By Dr. Chad Lemaire – Originally Published in the Houston Chronicle on 10/21
Mental health concerns too often get swept under the rug and ignored.
Yet 44 million Americans, and half a million in Harris County, have experienced some sort of mental illness such as depression or an anxiety disorder in any given year. (And those are the ones we know about.) The Houston area has an alarmingly higher rate than the national average of people experiencing Serious Psychological Distress (SPD). A small fraction of folks actually get treatment.
It’s not that Houston, with the largest medical center in the world, doesn’t have the right treatment options. We do. The problem is a lack of resources to get people the care they need. The severe shortage of behavioral health professionals, for instance, is dire, with 185 of Texas’ 254 counties not having a psychiatrist. Wait lists for children, students at Texas universities, veterans, and the underserved are a mile long.
But perhaps more than these resource factors is a larger challenge: Our collective mindset is – still, after many years of ringing this bell – off the mark. The way we as a city and as a nation typically think about behavioral health – somewhat negatively, laden with stigma – makes it difficult to treat, even if we had all the money and psychiatrists in the world.
For patients, 9 of out 10 Texans say it’s harder for them to talk about a mental health condition than a physical one, according to the Meadows Mental Health Policy Institute. We don’t need Freud to tell us that when you don’t talk about something, it only gets worse. Or often goes unnoticed and untreated. For physicians, it is imperative they throw out the old model learned in medical school that considered mental health less urgent than physical health. The mind must be given the same attention as the body. Depression and anxiety are just as important to treat as diabetes or any chronic disease.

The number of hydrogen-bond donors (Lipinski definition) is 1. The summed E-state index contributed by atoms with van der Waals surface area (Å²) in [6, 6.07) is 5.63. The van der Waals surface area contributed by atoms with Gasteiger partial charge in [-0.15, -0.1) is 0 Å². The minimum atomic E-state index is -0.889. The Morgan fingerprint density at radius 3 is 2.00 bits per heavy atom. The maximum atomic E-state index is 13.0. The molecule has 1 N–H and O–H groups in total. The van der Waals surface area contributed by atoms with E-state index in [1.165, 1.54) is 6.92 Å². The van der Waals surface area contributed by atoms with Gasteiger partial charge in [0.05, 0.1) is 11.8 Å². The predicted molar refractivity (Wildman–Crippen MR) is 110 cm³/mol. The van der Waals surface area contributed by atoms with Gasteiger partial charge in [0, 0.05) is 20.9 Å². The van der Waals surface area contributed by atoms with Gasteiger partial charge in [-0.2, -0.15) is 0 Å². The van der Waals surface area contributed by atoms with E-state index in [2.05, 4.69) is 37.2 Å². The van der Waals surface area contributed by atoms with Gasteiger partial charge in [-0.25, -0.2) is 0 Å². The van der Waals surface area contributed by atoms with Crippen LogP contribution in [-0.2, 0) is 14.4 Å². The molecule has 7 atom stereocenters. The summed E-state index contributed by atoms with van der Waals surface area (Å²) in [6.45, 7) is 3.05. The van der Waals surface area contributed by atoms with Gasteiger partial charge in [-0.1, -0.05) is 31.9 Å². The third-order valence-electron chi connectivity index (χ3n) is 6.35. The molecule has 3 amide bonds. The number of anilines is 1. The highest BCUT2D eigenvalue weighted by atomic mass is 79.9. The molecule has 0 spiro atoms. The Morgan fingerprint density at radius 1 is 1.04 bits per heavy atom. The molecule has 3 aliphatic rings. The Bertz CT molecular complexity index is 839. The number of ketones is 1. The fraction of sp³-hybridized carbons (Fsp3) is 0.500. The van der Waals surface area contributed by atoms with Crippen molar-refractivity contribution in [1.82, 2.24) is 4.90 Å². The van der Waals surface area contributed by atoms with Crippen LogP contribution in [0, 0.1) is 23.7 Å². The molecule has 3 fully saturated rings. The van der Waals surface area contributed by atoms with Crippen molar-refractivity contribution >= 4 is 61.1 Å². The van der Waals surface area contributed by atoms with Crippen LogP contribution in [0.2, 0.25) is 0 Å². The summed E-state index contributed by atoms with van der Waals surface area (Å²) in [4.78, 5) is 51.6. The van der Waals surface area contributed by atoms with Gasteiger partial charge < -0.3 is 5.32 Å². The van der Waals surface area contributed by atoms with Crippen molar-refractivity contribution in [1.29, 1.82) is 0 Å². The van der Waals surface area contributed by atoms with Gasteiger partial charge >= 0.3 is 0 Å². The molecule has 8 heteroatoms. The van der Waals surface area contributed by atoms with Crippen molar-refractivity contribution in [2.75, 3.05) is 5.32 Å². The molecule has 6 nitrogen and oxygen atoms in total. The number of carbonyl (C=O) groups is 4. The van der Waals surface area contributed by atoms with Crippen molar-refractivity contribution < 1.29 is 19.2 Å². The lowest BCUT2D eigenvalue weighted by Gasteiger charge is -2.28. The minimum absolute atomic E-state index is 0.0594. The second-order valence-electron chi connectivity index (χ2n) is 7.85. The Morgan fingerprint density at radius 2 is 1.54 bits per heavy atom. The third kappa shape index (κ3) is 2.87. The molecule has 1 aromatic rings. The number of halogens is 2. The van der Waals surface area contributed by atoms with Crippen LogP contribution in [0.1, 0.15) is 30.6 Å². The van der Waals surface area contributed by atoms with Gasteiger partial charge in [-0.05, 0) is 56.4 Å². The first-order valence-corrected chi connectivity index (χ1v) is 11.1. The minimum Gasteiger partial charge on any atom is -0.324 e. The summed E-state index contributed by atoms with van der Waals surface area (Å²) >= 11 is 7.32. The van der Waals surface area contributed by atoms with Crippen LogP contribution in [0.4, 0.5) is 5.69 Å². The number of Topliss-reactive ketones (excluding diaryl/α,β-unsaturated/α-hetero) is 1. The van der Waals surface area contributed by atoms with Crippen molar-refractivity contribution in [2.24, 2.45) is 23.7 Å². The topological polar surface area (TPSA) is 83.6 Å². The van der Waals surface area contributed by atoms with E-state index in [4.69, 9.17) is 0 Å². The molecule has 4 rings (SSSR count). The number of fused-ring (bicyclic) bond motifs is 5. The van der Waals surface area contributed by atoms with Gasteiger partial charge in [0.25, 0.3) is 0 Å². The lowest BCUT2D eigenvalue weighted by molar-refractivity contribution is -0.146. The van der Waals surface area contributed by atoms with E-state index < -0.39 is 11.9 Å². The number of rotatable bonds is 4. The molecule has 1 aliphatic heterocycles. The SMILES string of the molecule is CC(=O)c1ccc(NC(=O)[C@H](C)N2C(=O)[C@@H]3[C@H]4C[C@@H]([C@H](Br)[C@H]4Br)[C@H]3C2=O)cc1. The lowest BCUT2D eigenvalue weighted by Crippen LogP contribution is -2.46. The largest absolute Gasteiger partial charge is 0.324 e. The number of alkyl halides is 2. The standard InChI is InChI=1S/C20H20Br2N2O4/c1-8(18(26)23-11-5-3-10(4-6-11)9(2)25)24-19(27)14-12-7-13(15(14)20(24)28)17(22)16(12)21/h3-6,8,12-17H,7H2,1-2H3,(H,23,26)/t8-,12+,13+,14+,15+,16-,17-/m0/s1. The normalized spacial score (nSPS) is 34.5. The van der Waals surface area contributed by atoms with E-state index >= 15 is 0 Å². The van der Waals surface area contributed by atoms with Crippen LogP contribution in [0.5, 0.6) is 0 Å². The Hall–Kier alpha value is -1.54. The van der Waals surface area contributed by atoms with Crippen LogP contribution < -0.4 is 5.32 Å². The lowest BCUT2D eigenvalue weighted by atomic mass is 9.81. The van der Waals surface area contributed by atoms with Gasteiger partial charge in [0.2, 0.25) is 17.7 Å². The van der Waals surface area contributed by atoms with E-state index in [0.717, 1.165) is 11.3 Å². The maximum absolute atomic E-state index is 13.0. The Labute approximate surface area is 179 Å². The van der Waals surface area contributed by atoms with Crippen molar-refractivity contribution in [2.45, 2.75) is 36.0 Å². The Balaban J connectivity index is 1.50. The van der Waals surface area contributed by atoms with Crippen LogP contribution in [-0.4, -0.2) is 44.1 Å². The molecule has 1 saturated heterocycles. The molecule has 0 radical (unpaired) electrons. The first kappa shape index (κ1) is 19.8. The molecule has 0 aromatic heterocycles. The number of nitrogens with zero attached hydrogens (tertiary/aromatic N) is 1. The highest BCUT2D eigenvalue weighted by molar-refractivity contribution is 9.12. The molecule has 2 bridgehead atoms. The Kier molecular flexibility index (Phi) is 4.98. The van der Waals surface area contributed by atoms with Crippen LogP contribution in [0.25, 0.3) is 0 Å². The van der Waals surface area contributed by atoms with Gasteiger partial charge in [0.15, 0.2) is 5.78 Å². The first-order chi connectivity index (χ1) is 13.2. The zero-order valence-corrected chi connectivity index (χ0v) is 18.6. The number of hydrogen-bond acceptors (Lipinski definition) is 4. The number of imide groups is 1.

One promising approach is Integrated Behavioral Health (IBH), which combines physical and mental health services instead of the standard separation between them. What began as a two-year pilot program in IBH at Legacy Community Health’s Baytown clinic will now be permanent, and replicated at our flagship Montrose location. Bringing a behavioral health consultant into primary care patient visits in real time allows us to better identify, de-stigmatize, and treat conditions like depression and anxiety. Many, if not most, of the 80 percent of patients we screened under the pilot would have gone untreated.
While there’s a long way to go for full integration at Legacy, we wanted to start somewhere and hope other providers in Houston to follow suit. One estimate shows a savings of $26 billion-$48 billion annually through successful integration of physical and behavioral health.
Policymakers also have a leadership role, one that can be bipartisan, constructive, and deliver immediate benefit to millions of Texans. Mental health is expected to be a priority when the Texas Legislature convenes in January, and we’re hopeful telemedicine, strengthening the state’s Medicaid program in some fashion so patients can better afford treatment, and, yes, more funding are considered. Even in a tight budget year, the Legislature should continue to increase funding as it has done in the two previous sessions. Let’s not take our foot off the gas now.
We get a lot thrown at us with work, school, family, finances, social media (“Facebook depression”) and even by a presidential election. A recent poll by the American Psychological Association shows more than half of the country, almost equally divided between Republicans and Democrats, is stressed out over the campaign. All of this is to say the day-to-day stresses of life affect our mental condition, sometimes more than physical ailments. It’s time our medical and political priorities reflect that reality.
Dr. Lemaire is medical director of behavioral health at Legacy Community Health.